Robert Novak
WASHINGTON -- The Senate is enjoying a scheduled recess this week, thanks to a decision by its Republican majority not to engage in heroic measures to bring pressure toward confirmation of judicial nominee Miguel Estrada. The question is whether the same business-as-usual attitude will prevail when the senators reconvene next week, relying on a change of heart by Democrats who are filibustering against Estrada's nomination. Sen. Bill Frist, who became majority leader six weeks ago, faces an agonizing decision. He could continue the Senate's family-friendly style, interrupting the debate over Estrada with pending legislation and calling for occasional unsuccessful votes to impose cloture. Or, he could summon the Senate into around-the-clock sessions to attempt breaking the filibuster by force. The latter course would be ugly, but it may be the only way to confirm Estrada on the U.S. Circuit Court of Appeals for the District of Columbia. Estrada, who in 1979 was a 17-year-old non-English speaking immigrant from Honduras, is now a 41-year-old Washington, D.C., lawyer talked about as a future Supreme Court justice. He has encountered the Clarence Thomas problem: relentless opposition by the Democratic high command to any conservative member of a minority group whose leaders are wedded to the Democratic Party. Estrada's foes now demand a super-majority for confirming judges. Because Estrada would be confirmed in a straight Senate vote, his opponents have blocked such a vote -- the first genuine filibuster on a judicial nomination since the failed confirmation of Abe Fortas for chief justice in 1968, which began a nasty new era of contested nominations. With nothing in his record to justify rejection, the rationale for the filibuster is Estrada's refusal to answer questions about his judicial philosophy. If he followed recent Senate practice, Frist would file a cloture petition to end debate. Since fewer than 60 senators are willing to impose cloture, the majority leader would be expected to pull the nomination. That would doom Estrada and establish an extra-constitutional super-majority for confirming judges. Nevertheless, Republican senators, at their weekly luncheon Tuesday, decided to call for a Friday cloture vote before beginning their recess -- an effective death sentence for Estrada. The White House protested. So did Majority Whip Mitch McConnell, e-mailing his disagreement from his hospital bed where he is recovering from heart surgery. Sen. Rick Santorum, chairman of the Senate Republican Conference, and some 10 other GOP senators urged Frist not to bring the cloture vote Friday, and he agreed. But would the majority leader cancel the recess and keep the Senate in session to demonstrate seriousness and commitment to Estrada? If he did, he would have faced revolt. Frist displayed true grit in his first days of leadership by canceling the January recess in order to attend to unfinished appropriations. Senate wives would not stand for a second cancellation. More important, senators and their spouses were so alarmed by terrorist warnings that they wanted to leave the capital immediately. Frist is inclined to start scheduling multiple cloture votes when the Senate returns, but no decision has been made to travel that hazardous course. At this writing, only three Democrats -- Zell Miller of Georgia, John Breaux of Louisiana and Ben Nelson of Nebraska -- would support Estrada. That amounts to 54 votes, and no sign that pressure will increase their number. An alternative to cloture votes is around-the-clock sessions, a technique unseen in the Senate for some 40 years. This goes far beyond last week's token night sessions (until 12:50 a.m. Wednesday night and 11:15 p.m. Thursday night). It would take courage and discipline to pursue this ugly process: cots brought into the Capitol, 3 a.m. quorum calls, sergeants-at-arms sent out to arrest absentee senators. There is no guarantee of success, but this tactic has broken filibusters in bygone years. Frist has spoken to Senate Democratic Leader Tom Daschle about the possibility of permitting a vote on the confirmation if Estrada would answer a few of the Democratic questions about his judicial philosophy. He received no promises. With time growing short as the U.S. prepares for war in Iraq, the new Senate leader must soon select his strategy with far-reaching implications for how the nation is governed.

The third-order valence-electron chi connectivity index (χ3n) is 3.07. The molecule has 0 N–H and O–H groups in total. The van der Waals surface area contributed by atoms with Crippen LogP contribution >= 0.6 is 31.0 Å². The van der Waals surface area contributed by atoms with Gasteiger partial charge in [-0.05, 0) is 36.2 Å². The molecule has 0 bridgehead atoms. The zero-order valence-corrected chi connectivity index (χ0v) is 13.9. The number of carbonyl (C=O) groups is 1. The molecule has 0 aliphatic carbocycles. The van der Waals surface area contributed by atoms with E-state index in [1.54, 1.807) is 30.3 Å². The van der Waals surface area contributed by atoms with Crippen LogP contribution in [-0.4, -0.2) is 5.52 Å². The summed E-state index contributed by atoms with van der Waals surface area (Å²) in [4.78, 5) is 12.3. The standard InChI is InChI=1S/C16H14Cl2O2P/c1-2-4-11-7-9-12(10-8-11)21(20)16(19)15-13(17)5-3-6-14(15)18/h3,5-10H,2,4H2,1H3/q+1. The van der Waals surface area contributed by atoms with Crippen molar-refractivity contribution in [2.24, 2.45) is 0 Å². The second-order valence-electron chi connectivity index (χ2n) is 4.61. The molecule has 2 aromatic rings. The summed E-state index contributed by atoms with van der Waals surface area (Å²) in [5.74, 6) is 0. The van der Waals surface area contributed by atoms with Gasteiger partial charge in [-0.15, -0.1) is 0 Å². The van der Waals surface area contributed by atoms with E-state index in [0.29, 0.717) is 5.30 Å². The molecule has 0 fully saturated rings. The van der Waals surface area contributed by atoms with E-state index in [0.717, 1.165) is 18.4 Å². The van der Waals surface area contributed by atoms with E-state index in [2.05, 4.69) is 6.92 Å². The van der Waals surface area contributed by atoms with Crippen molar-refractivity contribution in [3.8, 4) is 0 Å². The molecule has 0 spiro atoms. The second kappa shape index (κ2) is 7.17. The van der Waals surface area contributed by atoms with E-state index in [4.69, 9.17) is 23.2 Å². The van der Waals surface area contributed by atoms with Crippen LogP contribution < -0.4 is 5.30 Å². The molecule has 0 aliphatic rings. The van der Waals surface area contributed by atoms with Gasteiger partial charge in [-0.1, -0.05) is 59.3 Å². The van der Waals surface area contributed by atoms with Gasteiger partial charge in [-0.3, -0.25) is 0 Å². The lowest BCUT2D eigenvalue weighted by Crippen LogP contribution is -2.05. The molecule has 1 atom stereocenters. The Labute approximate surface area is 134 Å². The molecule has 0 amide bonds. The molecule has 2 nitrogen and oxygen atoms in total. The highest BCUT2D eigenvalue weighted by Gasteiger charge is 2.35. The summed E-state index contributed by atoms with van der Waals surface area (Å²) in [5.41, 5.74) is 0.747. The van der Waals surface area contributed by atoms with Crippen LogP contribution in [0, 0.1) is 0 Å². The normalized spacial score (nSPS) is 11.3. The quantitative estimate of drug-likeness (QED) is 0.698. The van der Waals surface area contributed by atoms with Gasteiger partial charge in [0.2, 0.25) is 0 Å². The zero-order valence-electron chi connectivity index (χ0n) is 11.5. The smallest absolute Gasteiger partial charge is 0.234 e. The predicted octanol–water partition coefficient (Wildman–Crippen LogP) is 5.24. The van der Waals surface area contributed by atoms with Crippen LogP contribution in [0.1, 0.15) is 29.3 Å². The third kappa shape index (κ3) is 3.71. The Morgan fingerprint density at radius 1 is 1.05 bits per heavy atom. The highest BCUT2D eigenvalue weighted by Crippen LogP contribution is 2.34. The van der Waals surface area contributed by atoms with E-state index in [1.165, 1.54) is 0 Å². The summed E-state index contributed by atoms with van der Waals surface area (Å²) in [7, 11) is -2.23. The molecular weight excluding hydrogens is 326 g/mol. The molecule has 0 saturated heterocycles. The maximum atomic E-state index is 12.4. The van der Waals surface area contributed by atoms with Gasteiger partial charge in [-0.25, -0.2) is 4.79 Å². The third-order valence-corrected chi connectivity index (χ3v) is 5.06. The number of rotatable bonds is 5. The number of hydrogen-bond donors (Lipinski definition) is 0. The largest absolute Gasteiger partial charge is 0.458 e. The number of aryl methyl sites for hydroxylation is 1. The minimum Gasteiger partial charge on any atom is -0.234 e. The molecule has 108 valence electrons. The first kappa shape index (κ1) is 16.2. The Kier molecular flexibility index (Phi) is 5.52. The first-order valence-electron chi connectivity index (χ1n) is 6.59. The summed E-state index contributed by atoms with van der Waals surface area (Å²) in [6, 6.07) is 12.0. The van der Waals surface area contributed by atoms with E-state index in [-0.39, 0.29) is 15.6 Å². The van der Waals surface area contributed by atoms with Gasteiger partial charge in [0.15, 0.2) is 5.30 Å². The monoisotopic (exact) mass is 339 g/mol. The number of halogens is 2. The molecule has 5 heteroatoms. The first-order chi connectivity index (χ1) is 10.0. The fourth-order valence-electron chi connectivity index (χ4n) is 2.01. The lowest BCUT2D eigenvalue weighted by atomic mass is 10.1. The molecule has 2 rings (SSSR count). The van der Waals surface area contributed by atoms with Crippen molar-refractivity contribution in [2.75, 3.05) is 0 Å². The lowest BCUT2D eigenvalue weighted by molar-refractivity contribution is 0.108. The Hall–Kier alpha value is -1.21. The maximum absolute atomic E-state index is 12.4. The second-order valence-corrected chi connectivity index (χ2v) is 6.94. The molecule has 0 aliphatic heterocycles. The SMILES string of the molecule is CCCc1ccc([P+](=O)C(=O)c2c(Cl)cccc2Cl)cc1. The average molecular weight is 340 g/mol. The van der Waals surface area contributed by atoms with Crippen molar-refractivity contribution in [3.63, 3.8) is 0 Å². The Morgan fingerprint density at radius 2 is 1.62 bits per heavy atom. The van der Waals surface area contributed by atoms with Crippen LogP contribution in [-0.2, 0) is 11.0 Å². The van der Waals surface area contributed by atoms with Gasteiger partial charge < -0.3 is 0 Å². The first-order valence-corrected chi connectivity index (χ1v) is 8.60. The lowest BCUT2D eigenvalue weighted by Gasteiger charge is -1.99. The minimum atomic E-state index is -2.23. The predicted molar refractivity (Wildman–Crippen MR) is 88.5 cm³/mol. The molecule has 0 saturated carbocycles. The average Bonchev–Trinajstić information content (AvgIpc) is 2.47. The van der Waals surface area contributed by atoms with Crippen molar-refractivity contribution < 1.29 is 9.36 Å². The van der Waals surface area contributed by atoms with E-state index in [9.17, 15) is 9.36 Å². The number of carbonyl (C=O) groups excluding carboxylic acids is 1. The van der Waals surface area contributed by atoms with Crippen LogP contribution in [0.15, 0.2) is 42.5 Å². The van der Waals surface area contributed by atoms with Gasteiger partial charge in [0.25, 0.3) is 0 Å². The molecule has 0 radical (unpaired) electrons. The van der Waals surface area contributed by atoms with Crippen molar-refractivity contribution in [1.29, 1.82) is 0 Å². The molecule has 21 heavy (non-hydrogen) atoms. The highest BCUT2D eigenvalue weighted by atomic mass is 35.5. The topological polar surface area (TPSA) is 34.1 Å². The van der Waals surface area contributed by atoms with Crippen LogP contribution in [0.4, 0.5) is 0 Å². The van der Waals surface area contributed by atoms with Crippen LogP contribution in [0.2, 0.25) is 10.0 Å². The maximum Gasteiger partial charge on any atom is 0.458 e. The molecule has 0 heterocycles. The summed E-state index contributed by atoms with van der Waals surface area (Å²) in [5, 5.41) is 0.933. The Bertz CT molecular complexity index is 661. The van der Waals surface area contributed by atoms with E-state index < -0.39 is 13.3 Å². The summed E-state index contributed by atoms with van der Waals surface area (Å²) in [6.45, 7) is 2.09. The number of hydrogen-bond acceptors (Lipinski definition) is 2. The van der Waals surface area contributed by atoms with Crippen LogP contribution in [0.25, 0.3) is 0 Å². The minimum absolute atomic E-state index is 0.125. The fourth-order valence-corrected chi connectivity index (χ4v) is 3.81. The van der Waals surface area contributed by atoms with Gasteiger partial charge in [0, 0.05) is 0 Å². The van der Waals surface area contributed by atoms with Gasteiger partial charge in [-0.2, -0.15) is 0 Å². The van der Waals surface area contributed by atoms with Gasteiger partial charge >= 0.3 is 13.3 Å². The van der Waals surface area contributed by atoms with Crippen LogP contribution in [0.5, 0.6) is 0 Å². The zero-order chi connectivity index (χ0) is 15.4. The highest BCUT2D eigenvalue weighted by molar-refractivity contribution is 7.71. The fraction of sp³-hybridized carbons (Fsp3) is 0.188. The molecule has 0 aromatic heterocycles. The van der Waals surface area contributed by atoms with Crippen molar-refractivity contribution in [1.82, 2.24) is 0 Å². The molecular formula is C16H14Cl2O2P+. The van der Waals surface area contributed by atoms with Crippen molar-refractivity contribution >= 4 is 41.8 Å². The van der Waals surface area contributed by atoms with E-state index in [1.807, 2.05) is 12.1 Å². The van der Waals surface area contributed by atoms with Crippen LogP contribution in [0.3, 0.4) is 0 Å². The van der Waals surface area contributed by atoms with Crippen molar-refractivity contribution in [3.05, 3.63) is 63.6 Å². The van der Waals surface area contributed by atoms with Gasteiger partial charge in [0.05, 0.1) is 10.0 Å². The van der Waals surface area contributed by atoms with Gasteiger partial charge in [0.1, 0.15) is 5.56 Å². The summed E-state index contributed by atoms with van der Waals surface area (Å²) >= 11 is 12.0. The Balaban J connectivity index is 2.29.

Robert Novak

Robert Novak (1931-2009) was a syndicated columnist and editor of the Evans-Novak Political Report.
 

 
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